Kevin Durant Cuts Warriors a Break by Wishing to Re-Sign to Team-Friendly Contract

Kevin Durant potentially re-signing to a team-friendly contract could give the Warriors a chance to become even better.
Publish date:

Since joining Golden State, Kevin Durant's free agency has been as anticlimactic as the Warriors' title pursuits. Weeks ago Durant made clear that his re-signing with the Warriors was a certainty. The only relevant question was how, exactly, he would re-sign; with most every option available to him, what kind of contract structure would Durant prefer?

We found our answer Saturday night, hours before the official start of free agency. As was first reported by Marc Stein of the New York Times, Durant will inform the Warriors that he wishes to sign a two-year max deal with a player option, allowing him to re-enter free agency next season. Doing so will cost Durant nearly $6 million for the 2018-19 season after already leaving money on the table in his contract with the Warriors from last summer. It does, however, position Durant for a massive deal next summer—when the NBA's salary cap is projected to be significantly higher.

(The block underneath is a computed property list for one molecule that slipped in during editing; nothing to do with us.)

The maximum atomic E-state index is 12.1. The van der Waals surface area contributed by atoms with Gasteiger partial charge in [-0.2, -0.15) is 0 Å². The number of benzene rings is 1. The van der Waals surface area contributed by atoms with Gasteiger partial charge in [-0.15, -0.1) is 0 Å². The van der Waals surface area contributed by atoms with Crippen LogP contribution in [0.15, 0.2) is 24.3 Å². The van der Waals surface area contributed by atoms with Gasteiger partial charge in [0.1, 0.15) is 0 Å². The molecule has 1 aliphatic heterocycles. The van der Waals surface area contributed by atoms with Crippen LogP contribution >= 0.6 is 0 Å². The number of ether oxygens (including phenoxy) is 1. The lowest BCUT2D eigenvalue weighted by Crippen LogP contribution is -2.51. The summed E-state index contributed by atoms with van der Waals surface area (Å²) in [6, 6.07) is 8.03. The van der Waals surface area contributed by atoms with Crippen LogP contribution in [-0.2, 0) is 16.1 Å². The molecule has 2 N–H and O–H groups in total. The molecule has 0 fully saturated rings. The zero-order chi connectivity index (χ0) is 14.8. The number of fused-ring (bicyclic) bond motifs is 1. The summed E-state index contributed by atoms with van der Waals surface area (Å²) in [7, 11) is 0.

The higher cap in 2019 not only means that more teams would have the space to sign Durant, but that any max contract—which increases proportionally to the cap—would be worth more. Incidentally, Durant will save the Warriors millions in salary and millions more in luxury tax payments by signing this way. If being the most dominant, talent-rich team in the league weren't enough, the defending champs continue to benefit from a series of happy coincidences. 

Durant's roughly $30 million salary for next season will make him the second-highest-paid Warrior behind Stephen Curry ($37.5 million). That he opted for a contract structure with a smaller immediate salary (Durant could have been paid $35.7 million in 2018-19 had he signed a four-year deal, per cap guru Albert Nahmad) better positions Golden State to overhaul its bench this summer. There would be no reason for the Warriors to skirt using their full mid-level exception to add even more talent after Durant yet again cut the team a financial break. 

Lasting dynasties find ways to sustain themselves, and the way Durant has navigated his free agency these last two years has only added to the Warriors' staying power. Next summer could be different. Durant came to Golden State for a new challenge, and someday will leave it for another—no matter if Golden State keeps winning titles.